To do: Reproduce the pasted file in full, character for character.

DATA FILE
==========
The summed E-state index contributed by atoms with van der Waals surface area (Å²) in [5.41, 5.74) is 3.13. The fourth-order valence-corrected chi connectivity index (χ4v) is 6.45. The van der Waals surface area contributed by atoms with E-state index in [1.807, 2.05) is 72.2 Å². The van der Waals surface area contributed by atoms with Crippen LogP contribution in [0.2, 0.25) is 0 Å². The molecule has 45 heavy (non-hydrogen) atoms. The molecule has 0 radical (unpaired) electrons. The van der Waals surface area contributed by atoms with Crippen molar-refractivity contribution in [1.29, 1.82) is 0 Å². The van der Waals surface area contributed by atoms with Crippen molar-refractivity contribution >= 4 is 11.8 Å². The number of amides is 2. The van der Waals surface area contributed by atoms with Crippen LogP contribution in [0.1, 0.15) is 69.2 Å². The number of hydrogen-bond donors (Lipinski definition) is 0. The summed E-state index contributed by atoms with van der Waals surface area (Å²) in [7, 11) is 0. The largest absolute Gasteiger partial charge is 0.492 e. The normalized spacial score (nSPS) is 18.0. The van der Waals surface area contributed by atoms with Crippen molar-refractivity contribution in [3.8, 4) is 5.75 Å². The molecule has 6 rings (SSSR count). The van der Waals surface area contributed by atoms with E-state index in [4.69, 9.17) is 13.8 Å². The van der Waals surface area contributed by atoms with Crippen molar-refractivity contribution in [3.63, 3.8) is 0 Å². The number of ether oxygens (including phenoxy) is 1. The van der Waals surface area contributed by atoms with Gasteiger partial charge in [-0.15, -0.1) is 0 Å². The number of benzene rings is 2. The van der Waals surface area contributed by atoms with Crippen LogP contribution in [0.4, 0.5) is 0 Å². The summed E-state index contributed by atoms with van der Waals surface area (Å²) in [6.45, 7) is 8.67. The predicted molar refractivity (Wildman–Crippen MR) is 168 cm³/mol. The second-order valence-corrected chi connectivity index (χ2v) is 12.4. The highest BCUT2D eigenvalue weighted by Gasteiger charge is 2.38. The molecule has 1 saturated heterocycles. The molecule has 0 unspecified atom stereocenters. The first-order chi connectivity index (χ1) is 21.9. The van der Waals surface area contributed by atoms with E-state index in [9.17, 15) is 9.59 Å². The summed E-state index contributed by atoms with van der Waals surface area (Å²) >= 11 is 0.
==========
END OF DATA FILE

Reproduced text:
The summed E-state index contributed by atoms with van der Waals surface area (Å²) in [5.41, 5.74) is 3.13. The fourth-order valence-corrected chi connectivity index (χ4v) is 6.45. The van der Waals surface area contributed by atoms with E-state index in [1.807, 2.05) is 72.2 Å². The van der Waals surface area contributed by atoms with Crippen LogP contribution in [0.2, 0.25) is 0 Å². The molecule has 45 heavy (non-hydrogen) atoms. The molecule has 0 radical (unpaired) electrons. The van der Waals surface area contributed by atoms with Crippen molar-refractivity contribution in [1.29, 1.82) is 0 Å². The van der Waals surface area contributed by atoms with Crippen molar-refractivity contribution >= 4 is 11.8 Å². The number of amides is 2. The van der Waals surface area contributed by atoms with Crippen LogP contribution in [0.1, 0.15) is 69.2 Å². The number of hydrogen-bond donors (Lipinski definition) is 0. The summed E-state index contributed by atoms with van der Waals surface area (Å²) in [7, 11) is 0. The largest absolute Gasteiger partial charge is 0.492 e. The normalized spacial score (nSPS) is 18.0. The van der Waals surface area contributed by atoms with Crippen molar-refractivity contribution in [3.8, 4) is 5.75 Å². The molecule has 6 rings (SSSR count). The van der Waals surface area contributed by atoms with E-state index in [4.69, 9.17) is 13.8 Å². The van der Waals surface area contributed by atoms with Crippen molar-refractivity contribution in [3.63, 3.8) is 0 Å². The number of ether oxygens (including phenoxy) is 1. The van der Waals surface area contributed by atoms with Gasteiger partial charge in [-0.15, -0.1) is 0 Å². The number of benzene rings is 2. The van der Waals surface area contributed by atoms with Crippen LogP contribution in [0.4, 0.5) is 0 Å². The summed E-state index contributed by atoms with van der Waals surface area (Å²) in [6.45, 7) is 8.67. The predicted molar refractivity (Wildman–Crippen MR) is 168 cm³/mol. The second-order valence-corrected chi connectivity index (χ2v) is 12.4. The highest BCUT2D eigenvalue weighted by Gasteiger charge is 2.38. The molecule has 1 saturated heterocycles. The molecule has 0 unspecified atom stereocenters. The first-order chi connectivity index (χ1) is 21.9. The van der Waals surface area contributed by atoms with E-state index in [9.17, 15) is 9.59 Å². The summed E-state index contributed by atoms with van der Waals surface area (Å²) >= 11 is 0.